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The Political Poem, Translation, and the Bias of Familiarity

Published on 
August 13, 2021

First the translator begins, bit by bit, to discover the poet’s verbal and ideational habits; then, little by little, the translator acquires the poet’s obsessions. . . . Next the translator is certain he or she inhabits the poet. . . . And at last, the translator turns into the poet. Not that the translator has “merged” with the poet; but the one has genuinely become the other.

—Cynthia Ozick, “Prayer Leader” (1983)


Ethical concerns exist in every act of literary translation, but translating overtly political content can bring them to the surface, clarifying the stakes and sharpening the terms of the discourse. A bias of familiarity between the translator and the author is one such issue, which gains urgency in contemporary literature, when politics are upfront and the proximity between the translator and the author is no longer considered in the abstract.


The Periphery Is Not a Small Town: Translating Contemporary Mizrahi Poetry

In 2015, I translated poetry from Shlomi Hatuka’s debut collection Mizraḥ yareaḥ [Moon east; Tangier Publishing, 2015]. Hatuka is a Mizrahi activist, one of the founding members of the Ars Poetica poetry series, and a member of the Amram Association, which raises awareness for the disappearance of Yemenite children. He also hosts a web series titled Ha-mishmar ha-Mizraḥi on Kan Israeli Public Broadcasting, in which he discusses media discrimination and representation of Mizrahis in Israeli culture. In addition to being an activist and a poet, Hatuka is also a math teacher.

“Mikhtav le-na‘ar me-ha-peripheria” (Letter to a young man from the periphery) first appeared in Hebrew in the Ha-aretz literary supplement and was published in my English translation as “Open Letter to a Small Town Boy'' in the Ilanot Review.[1] The poem consists of a heartfelt, straightforward plea to refuse military service in the Israel Defense Forces (IDF) and calls for rebellion in light of institutional racism and inequality suffered by the Mizrahi community in Israel. Hatuka prompts the young man to consider the futility of his service when “all of the promises are reserved for whites”:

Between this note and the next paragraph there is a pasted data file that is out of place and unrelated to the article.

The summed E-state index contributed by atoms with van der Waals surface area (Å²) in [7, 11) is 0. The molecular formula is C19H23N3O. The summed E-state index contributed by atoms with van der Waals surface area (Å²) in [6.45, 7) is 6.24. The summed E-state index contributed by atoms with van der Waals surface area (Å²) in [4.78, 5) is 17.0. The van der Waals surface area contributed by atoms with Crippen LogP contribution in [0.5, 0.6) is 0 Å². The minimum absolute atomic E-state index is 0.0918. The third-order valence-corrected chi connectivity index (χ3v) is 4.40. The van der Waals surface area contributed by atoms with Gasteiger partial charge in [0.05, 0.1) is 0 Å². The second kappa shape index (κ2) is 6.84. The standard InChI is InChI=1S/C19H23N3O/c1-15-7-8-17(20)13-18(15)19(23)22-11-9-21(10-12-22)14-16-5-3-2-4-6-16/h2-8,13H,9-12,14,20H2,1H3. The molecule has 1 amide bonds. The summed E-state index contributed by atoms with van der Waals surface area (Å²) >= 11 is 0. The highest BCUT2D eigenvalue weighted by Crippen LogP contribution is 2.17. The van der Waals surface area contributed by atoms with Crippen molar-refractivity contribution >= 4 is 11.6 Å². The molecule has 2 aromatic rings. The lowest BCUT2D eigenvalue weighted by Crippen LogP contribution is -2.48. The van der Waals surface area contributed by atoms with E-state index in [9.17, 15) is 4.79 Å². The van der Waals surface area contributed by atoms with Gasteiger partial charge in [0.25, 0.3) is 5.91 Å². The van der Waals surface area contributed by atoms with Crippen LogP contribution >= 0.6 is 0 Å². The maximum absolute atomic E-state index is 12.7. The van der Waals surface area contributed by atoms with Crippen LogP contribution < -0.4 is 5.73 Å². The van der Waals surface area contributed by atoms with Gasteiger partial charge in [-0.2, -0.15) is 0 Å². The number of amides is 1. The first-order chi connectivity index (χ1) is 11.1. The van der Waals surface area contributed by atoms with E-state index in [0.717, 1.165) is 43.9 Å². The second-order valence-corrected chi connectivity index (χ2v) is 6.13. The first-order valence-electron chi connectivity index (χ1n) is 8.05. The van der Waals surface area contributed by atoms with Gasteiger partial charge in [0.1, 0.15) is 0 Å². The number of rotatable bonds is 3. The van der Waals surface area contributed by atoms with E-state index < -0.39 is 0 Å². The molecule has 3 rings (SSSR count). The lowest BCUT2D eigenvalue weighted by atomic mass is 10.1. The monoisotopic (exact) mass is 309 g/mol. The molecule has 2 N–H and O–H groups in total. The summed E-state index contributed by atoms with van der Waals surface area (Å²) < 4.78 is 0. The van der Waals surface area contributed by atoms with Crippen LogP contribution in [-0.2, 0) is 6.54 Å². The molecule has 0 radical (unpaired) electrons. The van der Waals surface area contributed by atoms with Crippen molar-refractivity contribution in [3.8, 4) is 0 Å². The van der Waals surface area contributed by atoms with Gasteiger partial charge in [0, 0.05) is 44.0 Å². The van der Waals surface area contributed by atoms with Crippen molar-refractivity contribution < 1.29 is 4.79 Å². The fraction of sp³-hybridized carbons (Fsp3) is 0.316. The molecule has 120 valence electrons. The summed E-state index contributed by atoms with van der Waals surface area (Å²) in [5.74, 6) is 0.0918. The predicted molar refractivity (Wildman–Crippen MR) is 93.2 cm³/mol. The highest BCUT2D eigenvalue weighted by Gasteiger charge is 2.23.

What’s the use

of your hands adjusting to the feel of metal

and your eyes seeing friends

through the gun sight

and why should you hear

commanders barking

you’re better off with

professions of love

from a girl


He advises the young man to seek out an army psychiatrist or a doctor, those custodians of mental and physical health who not only hold the power to exempt the young man from military service but also set the established—and skewed—criterion of well-being in societal terms. In place of the values they represent, Hatuka urges the young man to give the three years to his heart, or “at least” to his mind, whereby he will discover that his real enemy is not the one he sees through the gunsight but rather the ones (“whites”) who benefit from a biased system designed to keep the young man in place.

More prose than poetry, Hatuka’s manifesto takes direct aim at the traditional view of the IDF as a cultural “melting pot,” the great equalizer in Israeli society, and the most viable mode of social mobility. Rather, the military is revealed as an agent of conditioning, subjecting bodies, hearts, and minds to continuous oppression. Importantly, Hatuka also indirectly gestures toward a bond between the young man and the figure on the other side of the gunsight, the Palestinian man, his potential double. A connection is thus made between the Mizrahi soldier—whose parents or grandparents likely spoke Arabic—and the Palestinian young man whom he is trained to regard as his enemy.

The main challenge of translating this poem relates to the title “Mikhtav le-na‘ar me-ha-peripheria” and the culturally specific use of the Latin term peripheria that found its way into modern Hebrew usage. In the Israeli context, “periphery” designates a particular form of marginality involving both a geographic region and a set of specific social, economic, and often ethnic identities. The Israeli periphery thus merges the literal and metaphoric meanings of the word and lies on the outskirts, discriminated against and relegated to secondary importance. While “outskirts” comes close to this usage, it’s not a direct corollary for the particular (social and ethnic) designation and seemed to me a clunky and inelegant choice. Therefore, as is often in translation, I settled on something entirely different and chose to translate the young man from “the periphery” as a “small town boy.” By evoking the notion of a small town—which, in American culture, is often the site of a high volume of military enlistment—I aimed to complement Hatuka’s wake-up call, undermining the sentiment of naivete and habitual faith in the IDF, arguably Israel’s most revered institution. I also had the faint hope that readers would pick up the allusion to the 1980s hit song “Smalltown Boy” by Bronski Beat and its memorable music video, which highlighted homophobia in rural England. In this sense, the “small town” in the title carries varied meanings in English depending on one’s cultural orientation, as it could refer to a place of naivete, disadvantage, or narrow-mindedness while also suggesting an awakening from the unexamined acceptance of the Establishment.